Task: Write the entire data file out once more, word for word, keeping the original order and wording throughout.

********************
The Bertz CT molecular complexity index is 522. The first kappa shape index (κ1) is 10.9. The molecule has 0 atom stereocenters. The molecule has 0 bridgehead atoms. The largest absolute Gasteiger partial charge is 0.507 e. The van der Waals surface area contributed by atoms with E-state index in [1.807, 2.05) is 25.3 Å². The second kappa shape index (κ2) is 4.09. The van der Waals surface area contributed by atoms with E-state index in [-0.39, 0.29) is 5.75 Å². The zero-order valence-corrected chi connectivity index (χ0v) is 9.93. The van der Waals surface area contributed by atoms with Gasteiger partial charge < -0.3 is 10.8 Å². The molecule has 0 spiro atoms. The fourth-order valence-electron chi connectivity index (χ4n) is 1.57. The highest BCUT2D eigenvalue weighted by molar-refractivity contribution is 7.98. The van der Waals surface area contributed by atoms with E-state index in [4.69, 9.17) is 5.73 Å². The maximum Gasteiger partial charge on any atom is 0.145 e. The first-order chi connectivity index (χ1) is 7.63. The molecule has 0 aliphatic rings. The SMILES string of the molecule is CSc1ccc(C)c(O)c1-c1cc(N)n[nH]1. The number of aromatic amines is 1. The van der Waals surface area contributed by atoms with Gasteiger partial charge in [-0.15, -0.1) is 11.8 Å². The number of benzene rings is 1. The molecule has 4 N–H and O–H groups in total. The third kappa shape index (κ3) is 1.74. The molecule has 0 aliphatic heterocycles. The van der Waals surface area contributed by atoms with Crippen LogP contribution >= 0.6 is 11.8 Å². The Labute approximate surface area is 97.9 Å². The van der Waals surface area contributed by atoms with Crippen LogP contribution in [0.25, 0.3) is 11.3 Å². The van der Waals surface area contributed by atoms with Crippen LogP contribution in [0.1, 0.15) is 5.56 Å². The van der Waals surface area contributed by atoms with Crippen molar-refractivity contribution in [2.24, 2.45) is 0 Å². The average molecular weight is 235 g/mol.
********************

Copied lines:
The Bertz CT molecular complexity index is 522. The first kappa shape index (κ1) is 10.9. The molecule has 0 atom stereocenters. The molecule has 0 bridgehead atoms. The largest absolute Gasteiger partial charge is 0.507 e. The van der Waals surface area contributed by atoms with E-state index in [1.807, 2.05) is 25.3 Å². The second kappa shape index (κ2) is 4.09. The van der Waals surface area contributed by atoms with E-state index in [-0.39, 0.29) is 5.75 Å². The zero-order valence-corrected chi connectivity index (χ0v) is 9.93. The van der Waals surface area contributed by atoms with Gasteiger partial charge < -0.3 is 10.8 Å². The molecule has 0 spiro atoms. The fourth-order valence-electron chi connectivity index (χ4n) is 1.57. The highest BCUT2D eigenvalue weighted by molar-refractivity contribution is 7.98. The van der Waals surface area contributed by atoms with E-state index in [4.69, 9.17) is 5.73 Å². The maximum Gasteiger partial charge on any atom is 0.145 e. The first-order chi connectivity index (χ1) is 7.63. The molecule has 0 aliphatic rings. The SMILES string of the molecule is CSc1ccc(C)c(O)c1-c1cc(N)n[nH]1. The number of aromatic amines is 1. The van der Waals surface area contributed by atoms with Gasteiger partial charge in [-0.15, -0.1) is 11.8 Å². The number of benzene rings is 1. The molecule has 4 N–H and O–H groups in total. The third kappa shape index (κ3) is 1.74. The molecule has 0 aliphatic heterocycles. The van der Waals surface area contributed by atoms with Crippen LogP contribution >= 0.6 is 11.8 Å². The Labute approximate surface area is 97.9 Å². The van der Waals surface area contributed by atoms with Crippen LogP contribution in [0.25, 0.3) is 11.3 Å². The van der Waals surface area contributed by atoms with Crippen LogP contribution in [0.1, 0.15) is 5.56 Å². The van der Waals surface area contributed by atoms with Crippen molar-refractivity contribution in [2.24, 2.45) is 0 Å². The average molecular weight is 235 g/mol.